- To learn about the high-energy processes that release high energy (>500 MeV) protons at the Sun.
- To learn about the processes that affect their propagation in the interplanetary space up to the Earth orbit.
- In addition, the output of the GLE inversion software can be used to estimate the particle fluxes at 1 AU to assess e.g. radiation dose rates at flight altitudes.

#### Procedure to achieve the goals

The origin of solar particle events can be unfolded by solving the inverse problem of processing data that has been subject to mostly known blurring mechanisms (interplanetary transport and detection). The GLE inversion software attempts the first direct inversion of NM data to infer the solar source characteristics and the conditions under which relativistic solar energetic particles (SEPs) propagated in the interplanetary medium. One of the advantages of this approach is that the functionality of the pitch-angle distributions of the primary cosmic rays at 1 AU does not need to be fixed a priori, allowing different forms and variable shapes as a function of rigidity.

To formulate the problem with an inverse modeling approach it is necessary to be able to compute the response of the system to an impulsive (delta) injection of particles at the Sun, i.e. the Green's function. Convolution then allows us to determine the response to more complex inputs, e.g.

where *I(t)* is the sum of impulsive responses resulting from a series of releases at the Sun, *g(t)* is the system's Green's function, and *q(t)* is the input injection profile. For simplicity, here we assume that the response is only time-dependent, but the same holds if one includes the energetic and directional dependence in the Green's function.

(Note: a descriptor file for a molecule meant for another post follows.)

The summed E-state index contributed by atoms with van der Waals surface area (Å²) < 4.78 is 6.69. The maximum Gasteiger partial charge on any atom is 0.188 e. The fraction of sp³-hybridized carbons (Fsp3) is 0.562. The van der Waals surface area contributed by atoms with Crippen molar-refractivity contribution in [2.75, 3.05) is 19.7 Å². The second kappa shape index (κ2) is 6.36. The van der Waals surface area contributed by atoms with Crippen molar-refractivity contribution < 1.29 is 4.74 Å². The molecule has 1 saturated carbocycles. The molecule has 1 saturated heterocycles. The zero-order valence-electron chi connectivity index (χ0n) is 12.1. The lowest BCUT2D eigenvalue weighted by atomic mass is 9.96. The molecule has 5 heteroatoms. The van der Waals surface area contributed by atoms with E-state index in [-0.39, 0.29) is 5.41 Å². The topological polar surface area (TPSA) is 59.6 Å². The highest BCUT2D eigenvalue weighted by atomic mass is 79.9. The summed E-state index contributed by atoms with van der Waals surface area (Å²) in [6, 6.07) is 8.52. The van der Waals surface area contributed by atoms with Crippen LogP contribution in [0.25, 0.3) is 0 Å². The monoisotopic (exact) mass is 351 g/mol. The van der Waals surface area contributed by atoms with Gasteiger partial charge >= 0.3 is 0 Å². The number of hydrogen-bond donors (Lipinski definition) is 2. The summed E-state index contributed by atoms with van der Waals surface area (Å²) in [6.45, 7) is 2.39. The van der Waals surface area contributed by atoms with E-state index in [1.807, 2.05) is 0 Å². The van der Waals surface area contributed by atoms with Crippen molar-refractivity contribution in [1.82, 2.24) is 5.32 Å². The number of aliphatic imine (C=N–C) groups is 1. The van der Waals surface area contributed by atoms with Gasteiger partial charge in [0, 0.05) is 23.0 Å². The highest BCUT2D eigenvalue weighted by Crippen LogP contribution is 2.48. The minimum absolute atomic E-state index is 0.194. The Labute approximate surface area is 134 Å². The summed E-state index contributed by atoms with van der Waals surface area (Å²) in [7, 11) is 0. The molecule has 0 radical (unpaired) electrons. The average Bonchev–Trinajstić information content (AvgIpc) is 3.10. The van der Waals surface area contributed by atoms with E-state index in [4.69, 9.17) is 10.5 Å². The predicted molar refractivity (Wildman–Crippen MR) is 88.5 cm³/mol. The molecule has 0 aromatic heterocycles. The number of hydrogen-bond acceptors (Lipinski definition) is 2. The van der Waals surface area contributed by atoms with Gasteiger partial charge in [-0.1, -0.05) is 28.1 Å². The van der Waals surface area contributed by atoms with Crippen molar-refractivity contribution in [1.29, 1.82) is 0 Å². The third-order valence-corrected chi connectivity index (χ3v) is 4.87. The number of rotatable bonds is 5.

Let's consider an arbitrary function * q(t)* -to be determined- that represents the injection function of SEPs close to the Sun. The modeled intensities,

**, can be written as a convolution of the Green's function with the injection function. The inversion problem requires to solve the following equation subject to the constraint that the injection profile can not be negative**

*M*where ** J** are the observations and

**is a matrix containing the impulsive response of the system for different release times at the Sun. We use the Non-Negative Least Squares (NNLS) method developed by Lawson & Hanson (1974).**

*g*To compute the response expected at different times at different NM stations, the GLE inversion software uses several models, including the propagation of relativistic SEPs in the interplanetary space from the Sun to the Earth, the transport in the geomagnetosphere and in the Earth’s atmosphere, as well as the detection of the nucleon component of the secondary cosmic rays in the atmosphere by the NMs.